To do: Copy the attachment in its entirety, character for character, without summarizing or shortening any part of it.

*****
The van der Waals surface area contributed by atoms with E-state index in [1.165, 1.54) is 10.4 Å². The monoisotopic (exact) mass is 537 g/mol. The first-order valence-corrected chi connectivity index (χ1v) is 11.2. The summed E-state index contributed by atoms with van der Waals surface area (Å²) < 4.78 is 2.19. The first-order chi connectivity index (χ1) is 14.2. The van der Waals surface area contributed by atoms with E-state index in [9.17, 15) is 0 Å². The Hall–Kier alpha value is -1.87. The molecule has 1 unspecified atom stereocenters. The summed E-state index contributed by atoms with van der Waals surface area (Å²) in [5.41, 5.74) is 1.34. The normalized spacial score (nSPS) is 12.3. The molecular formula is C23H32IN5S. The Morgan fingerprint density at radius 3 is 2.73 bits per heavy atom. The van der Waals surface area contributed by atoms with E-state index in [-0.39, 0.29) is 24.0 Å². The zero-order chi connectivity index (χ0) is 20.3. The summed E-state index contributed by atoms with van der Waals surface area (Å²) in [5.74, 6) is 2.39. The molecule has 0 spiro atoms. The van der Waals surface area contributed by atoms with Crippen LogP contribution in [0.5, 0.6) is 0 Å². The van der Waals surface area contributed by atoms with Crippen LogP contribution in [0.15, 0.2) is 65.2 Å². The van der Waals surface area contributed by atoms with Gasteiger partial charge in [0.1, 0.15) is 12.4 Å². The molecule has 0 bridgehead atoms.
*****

The van der Waals surface area contributed by atoms with E-state index in [1.165, 1.54) is 10.4 Å². The monoisotopic (exact) mass is 537 g/mol. The first-order valence-corrected chi connectivity index (χ1v) is 11.2. The summed E-state index contributed by atoms with van der Waals surface area (Å²) < 4.78 is 2.19. The first-order chi connectivity index (χ1) is 14.2. The van der Waals surface area contributed by atoms with E-state index in [9.17, 15) is 0 Å². The Hall–Kier alpha value is -1.87. The molecule has 1 unspecified atom stereocenters. The summed E-state index contributed by atoms with van der Waals surface area (Å²) in [5.41, 5.74) is 1.34. The normalized spacial score (nSPS) is 12.3. The molecular formula is C23H32IN5S. The Morgan fingerprint density at radius 3 is 2.73 bits per heavy atom. The van der Waals surface area contributed by atoms with E-state index in [-0.39, 0.29) is 24.0 Å². The zero-order chi connectivity index (χ0) is 20.3. The summed E-state index contributed by atoms with van der Waals surface area (Å²) in [5.74, 6) is 2.39. The molecule has 0 spiro atoms. The van der Waals surface area contributed by atoms with Crippen LogP contribution in [0.5, 0.6) is 0 Å². The van der Waals surface area contributed by atoms with Crippen LogP contribution in [0.15, 0.2) is 65.2 Å². The van der Waals surface area contributed by atoms with Gasteiger partial charge in [0.1, 0.15) is 12.4 Å². The molecule has 0 bridgehead atoms.